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ERIC Number: EJ941612
Record Type: Journal
Publication Date: 2011-Oct
Pages: 11
Abstractor: As Provided
ISSN: ISSN-0890-8567
Child Psychopathic Traits Moderate Relationships between Parental Affect and Child Aggression
Yeh, Michelle T.; Chen, Pan; Raine, Adrian; Baker, Laura A.; Jacobson, Kristen C.
Journal of the American Academy of Child & Adolescent Psychiatry, v50 n10 p1054-1064 Oct 2011
Objective: Previous studies show that children with psychopathic traits may be less responsive to parenting. Although harsh/inconsistent parenting is associated with increased problem behaviors in children low on psychopathic traits, children high on psychopathic traits show consistently high levels of problem behavior regardless of negative parenting. Moderating effects of child psychopathic traits on positive dimensions of parenting have not been explored. Method: We applied multi-level regression models to test for interactions between child psychopathic traits and both positive and negative parental affect on individual differences in both reactive and proactive aggression, in a community-based sample of 1,158 children aged 9 through 10 years of age. Results: There were significant associations between child psychopathic traits and positive and negative parental affect with both forms of aggression. Child psychopathic traits also moderated effects of positive and negative parental affect. Children low on psychopathic traits showed decreasing reactive aggression as positive parental affect increased, and increasing levels of reactive aggression as negative parental affect increased, but children high on psychopathic traits showed more stable levels of reactive aggression regardless of levels of parental affect. Proactive aggression was more strongly associated with negative parental affect among children with higher levels of psychopathic traits. Conclusions: In a community sample of preadolescent children, child psychopathic traits were shown to moderate the effects of parental affect on aggression. Reactive aggression in children high on psychopathic traits appears less responsive to variations in either positive or negative parenting. In contrast, child psychopathic traits may exacerbate the effects of high levels of negative parental effect on proactive aggression. (Contains 3 tables and 3 figures.)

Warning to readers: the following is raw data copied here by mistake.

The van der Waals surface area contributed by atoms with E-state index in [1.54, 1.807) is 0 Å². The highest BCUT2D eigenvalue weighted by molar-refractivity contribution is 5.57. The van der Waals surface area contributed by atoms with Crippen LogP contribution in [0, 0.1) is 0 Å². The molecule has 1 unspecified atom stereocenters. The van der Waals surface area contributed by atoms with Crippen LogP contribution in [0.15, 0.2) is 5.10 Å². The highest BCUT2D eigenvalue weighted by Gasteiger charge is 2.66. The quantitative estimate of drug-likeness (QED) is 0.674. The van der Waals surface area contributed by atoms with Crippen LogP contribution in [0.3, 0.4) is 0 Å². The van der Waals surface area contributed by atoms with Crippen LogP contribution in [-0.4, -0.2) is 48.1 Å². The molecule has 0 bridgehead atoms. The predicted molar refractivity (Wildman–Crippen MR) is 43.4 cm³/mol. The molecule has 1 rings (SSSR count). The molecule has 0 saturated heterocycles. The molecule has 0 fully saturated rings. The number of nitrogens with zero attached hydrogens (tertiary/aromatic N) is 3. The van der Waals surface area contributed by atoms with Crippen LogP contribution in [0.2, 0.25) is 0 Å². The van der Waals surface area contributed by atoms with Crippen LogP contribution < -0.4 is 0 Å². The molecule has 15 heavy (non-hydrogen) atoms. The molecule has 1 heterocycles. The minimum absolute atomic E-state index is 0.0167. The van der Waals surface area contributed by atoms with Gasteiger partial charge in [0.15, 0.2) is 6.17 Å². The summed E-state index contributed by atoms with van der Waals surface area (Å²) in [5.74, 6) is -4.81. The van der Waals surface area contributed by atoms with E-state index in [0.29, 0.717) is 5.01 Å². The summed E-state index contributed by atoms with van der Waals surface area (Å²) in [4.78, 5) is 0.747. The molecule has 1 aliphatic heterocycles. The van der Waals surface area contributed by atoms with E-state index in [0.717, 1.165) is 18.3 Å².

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Publication Type: Journal Articles; Reports - Research
Education Level: N/A
Audience: N/A
Language: English
Sponsor: N/A
Authoring Institution: N/A